Electron papers must be rejected
See what Schrödinger said on page 26 of quantization as a problem of proper values, part II: “let us think of a wave group of the nature described above, which in some way gets into a small closed ‘path’, whose dimensions are of the order of the wave length”. Then think about the wave nature of matter and ask yourself what happens in gamma-gamma pair production. Do the gamma photons pop out of existence, and the electron and positron pop into existence? Spontaneously, like worms from mud? Courtesy of some magical mysterious creation and annihilation operators? Or do waves change from an open linear path to a closed chiral spin ½ path? When you plump for the latter you’ll soon realise that a wave in a closed path exhibits resistance to change in its motion, just like a wave in an open path. Then you’ll understand the photon in the mirror-box, and then you’ll realise that mass is all down to E=mc². It’s nothing to do with some magical mysterious cosmic treacle. So then you’ll say how can they have discovered the Higgs boson? Get the picture? Electron papers must be rejected so you don’t find out that the Higgs mechanism truly is the toilet of the Standard Model.
The nuclear force is electromagnetic
It doesn’t stop there, because when you understand the electron you soon find out what charge is. Charge is what happens when you wrap a sinusoidal wave into that closed chiral spin ½ path, and the result is a phase-invariant Möbius-like spinor configuration:
Then you start questioning color charge. Then when you know that electron motion occurs because the electron is a “dynamical spinor”, you know that messenger particles aren’t real, and the gluons in ordinary hadrons are virtual. Then you think some more about electron capture, and then you realise the nuclear force is electromagnetic:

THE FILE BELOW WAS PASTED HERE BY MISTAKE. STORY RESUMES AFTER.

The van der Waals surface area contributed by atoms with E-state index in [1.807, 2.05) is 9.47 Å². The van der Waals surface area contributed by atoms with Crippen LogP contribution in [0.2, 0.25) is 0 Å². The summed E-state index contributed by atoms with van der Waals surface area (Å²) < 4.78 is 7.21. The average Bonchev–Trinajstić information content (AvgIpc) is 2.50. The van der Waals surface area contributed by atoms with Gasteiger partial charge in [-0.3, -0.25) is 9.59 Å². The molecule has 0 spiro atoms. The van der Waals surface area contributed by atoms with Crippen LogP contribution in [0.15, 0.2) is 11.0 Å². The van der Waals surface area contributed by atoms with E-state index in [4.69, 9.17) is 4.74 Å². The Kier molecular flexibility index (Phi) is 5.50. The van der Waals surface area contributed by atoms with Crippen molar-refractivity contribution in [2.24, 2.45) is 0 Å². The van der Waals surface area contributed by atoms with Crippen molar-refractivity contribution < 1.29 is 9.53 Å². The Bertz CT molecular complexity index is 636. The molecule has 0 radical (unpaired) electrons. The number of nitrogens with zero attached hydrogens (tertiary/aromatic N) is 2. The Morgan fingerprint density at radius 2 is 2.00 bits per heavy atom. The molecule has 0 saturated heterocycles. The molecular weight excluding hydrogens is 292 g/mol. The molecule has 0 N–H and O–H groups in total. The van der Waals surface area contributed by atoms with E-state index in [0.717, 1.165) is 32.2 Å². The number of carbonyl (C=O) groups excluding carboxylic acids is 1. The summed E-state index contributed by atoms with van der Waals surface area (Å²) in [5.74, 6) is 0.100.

Nuclear force plot from the Dux college HSC physics course, neutron charge distribution plot by Dru Renner, inverted by me
It all comes tumbling down. All the misconceptions. All the fairy tales, all the lies to children. Because once you start putting some real foundations in, you come to appreciate that the quantum foundations have always been missing. And that there are wrong-headed people in physics who will fight dirty to preserve the impasse that’s killing physics.
Your comment is awaiting moderation
As a little demonstration of what I mean, I left a comment on Woit’s blog. I didn’t link to the physics detective. I just said this: “I think the problem is more widespread than you think. John Williamson and Martin van der Mark wrote their electron paper in 1991, and spent 6 years trying to get it published. In the end they had to settle for a low impact journal called Annales de la Foundation Louis de Broglie. Samuel Goudsmit would have loved this paper, because along with George Uhlenbeck, he discovered electron spin. See the discovery of the electron spin”:
I didn’t mention that this paper has been studiously ignored ever since. Or that there are other similar papers that have also been studiously ignored, such as the nature of the electron by Qiu-Hong Hu. Or An Electron Model Consistent with Electron-Positron Pair Production from High Energy Photons by Donald Bowen and Robert Mulkern. It was a good comment. A fine comment. But of course, it hung around for a while with the strapline Your comment is awaiting moderation. It wasn’t awaiting moderation. It was awaiting censorship, which was duly applied, courtesy of Woit. It isn’t the only comment that didn’t appear on Woit’s blog. I am reliably informed that I am not alone in this. Which means Woit is not your champion. He’s a cuckoo in the nest.